Three ways to ensure your charitable donations qualify for a SARS tax break
On Wednesday, Patrice Motsepe, the fourth richest man in South Africa, joined the likes of Warren Buffett and Bill Gates in pledging to donate at least half his family's money generated by their assets to the poor. While this is a big move for an individual, it's not just individuals that should use donations to better the community. Companies should follow suit too - not just for the good feeling you'll be left with, but also to take advantage of SARS's charity deduction tax break...
South African billionaire Patrice Motsepe's charitable donation
should amount to an estimated R1.2 billion per year, says André Janse van Vuuren on Moneyweb
That's a lot of money.
And while this move has generated a lot of praise from political parties like the DA and the ANC, it's also sparked debate that South Africa's National Treasury must boost South Africa's tax incentives
for charitable donations
to make it easier to others to follow in Motsepe's footsteps, reports SAPA.
'Our tax laws need to reflect the reality of need across our country by increasing the tax deductibility of charitable giving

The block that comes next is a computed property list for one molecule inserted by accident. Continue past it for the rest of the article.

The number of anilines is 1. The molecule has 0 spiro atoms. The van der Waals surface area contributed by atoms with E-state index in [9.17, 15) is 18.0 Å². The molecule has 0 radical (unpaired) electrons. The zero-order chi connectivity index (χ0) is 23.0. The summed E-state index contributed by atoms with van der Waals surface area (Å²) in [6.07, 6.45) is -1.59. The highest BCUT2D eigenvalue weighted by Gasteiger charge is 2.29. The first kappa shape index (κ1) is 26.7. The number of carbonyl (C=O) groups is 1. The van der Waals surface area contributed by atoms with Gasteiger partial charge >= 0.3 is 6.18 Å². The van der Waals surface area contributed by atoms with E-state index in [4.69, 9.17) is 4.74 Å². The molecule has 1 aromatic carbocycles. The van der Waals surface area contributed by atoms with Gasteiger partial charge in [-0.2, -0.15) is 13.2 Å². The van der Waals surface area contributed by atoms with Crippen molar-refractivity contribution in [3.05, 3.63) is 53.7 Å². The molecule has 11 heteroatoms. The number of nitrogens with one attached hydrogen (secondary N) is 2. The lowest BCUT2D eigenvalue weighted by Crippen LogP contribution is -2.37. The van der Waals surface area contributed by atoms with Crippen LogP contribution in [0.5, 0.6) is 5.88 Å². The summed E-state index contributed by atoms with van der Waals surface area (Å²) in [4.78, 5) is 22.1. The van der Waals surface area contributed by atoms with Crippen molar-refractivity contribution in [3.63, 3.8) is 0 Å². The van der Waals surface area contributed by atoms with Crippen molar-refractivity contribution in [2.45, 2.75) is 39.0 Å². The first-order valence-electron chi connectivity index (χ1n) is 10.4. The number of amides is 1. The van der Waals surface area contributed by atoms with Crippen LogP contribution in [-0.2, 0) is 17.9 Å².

and making it easier to set up charitable
foundations,' Democratic Alliance MP, Tim Harris told media after Motsepe
announced his decision.
While the country debates the issue, The Tax Bulletin
outlines three rules you must follow for you company to receive a tax break
on your next charitable donation.
Follow these three rules to get the thumbs up from SARS on your charity donation
Make sure you're donating to the right organisation: Your donation is only valid for a SARS' tax break if you make it to a SARS approved public benefit organisation (PBO) or Non Profit Organisation/Company (NPO/C). 'Donations are tax deductible if they're made to certain types of non-profit organisations,' Billy Joubert, tax director at Deloitte told the Mail & Guardian. To get the deduction, the donor needs to obtain a section 18A certificate from the organisation concerned – this proves it's a SARS approved PBO.
Don't donate more than 10% of your taxable income a year: To claim a deduction for the donation and avoid paying donations tax on it, don't donate more than 10% of taxable income to PBOs in a given year. If you do, the excess won't be tax deductible.
Get a receipt from the PBO: When you make your donation, the PBO must issue you with a receipt. You'll need to attach this as a supporting document if SARS questions the deduction of the donation when you submit your tax return.
Getting your cash back from SARS
when you make a charitable donation
is as easy as adhering to these rules. And be warned, if you don't follow all the rules, not only will SARS
reject your deduction
claim, but you could end up paying donations tax
of 20% on the donated amount.
For more information on the latest tax deduction sign-up
to the Tax Bulletin
newsletter and receive daily tax tips in your inbox.
Note: 5 of 2 votes